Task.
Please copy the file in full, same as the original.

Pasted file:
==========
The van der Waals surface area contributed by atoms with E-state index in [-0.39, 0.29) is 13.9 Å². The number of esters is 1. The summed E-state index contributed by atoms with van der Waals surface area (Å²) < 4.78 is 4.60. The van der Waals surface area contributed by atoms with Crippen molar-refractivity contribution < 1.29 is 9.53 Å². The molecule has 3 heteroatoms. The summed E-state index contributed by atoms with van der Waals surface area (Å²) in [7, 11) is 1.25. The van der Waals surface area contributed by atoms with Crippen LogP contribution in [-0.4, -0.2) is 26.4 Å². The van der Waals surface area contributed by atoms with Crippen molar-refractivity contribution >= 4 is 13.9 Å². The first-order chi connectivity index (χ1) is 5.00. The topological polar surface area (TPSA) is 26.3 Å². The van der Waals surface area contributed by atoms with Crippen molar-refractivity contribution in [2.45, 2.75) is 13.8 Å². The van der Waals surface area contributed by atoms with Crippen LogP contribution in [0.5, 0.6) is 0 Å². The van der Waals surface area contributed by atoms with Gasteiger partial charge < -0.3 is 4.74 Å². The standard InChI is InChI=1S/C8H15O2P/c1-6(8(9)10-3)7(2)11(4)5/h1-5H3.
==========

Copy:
The van der Waals surface area contributed by atoms with E-state index in [-0.39, 0.29) is 13.9 Å². The number of esters is 1. The summed E-state index contributed by atoms with van der Waals surface area (Å²) < 4.78 is 4.60. The van der Waals surface area contributed by atoms with Crippen molar-refractivity contribution < 1.29 is 9.53 Å². The molecule has 3 heteroatoms. The summed E-state index contributed by atoms with van der Waals surface area (Å²) in [7, 11) is 1.25. The van der Waals surface area contributed by atoms with Crippen LogP contribution in [-0.4, -0.2) is 26.4 Å². The van der Waals surface area contributed by atoms with Crippen molar-refractivity contribution >= 4 is 13.9 Å². The first-order chi connectivity index (χ1) is 5.00. The topological polar surface area (TPSA) is 26.3 Å². The van der Waals surface area contributed by atoms with Crippen molar-refractivity contribution in [2.45, 2.75) is 13.8 Å². The van der Waals surface area contributed by atoms with Crippen LogP contribution in [0.5, 0.6) is 0 Å². The van der Waals surface area contributed by atoms with Gasteiger partial charge < -0.3 is 4.74 Å². The standard InChI is InChI=1S/C8H15O2P/c1-6(8(9)10-3)7(2)11(4)5/h1-5H3.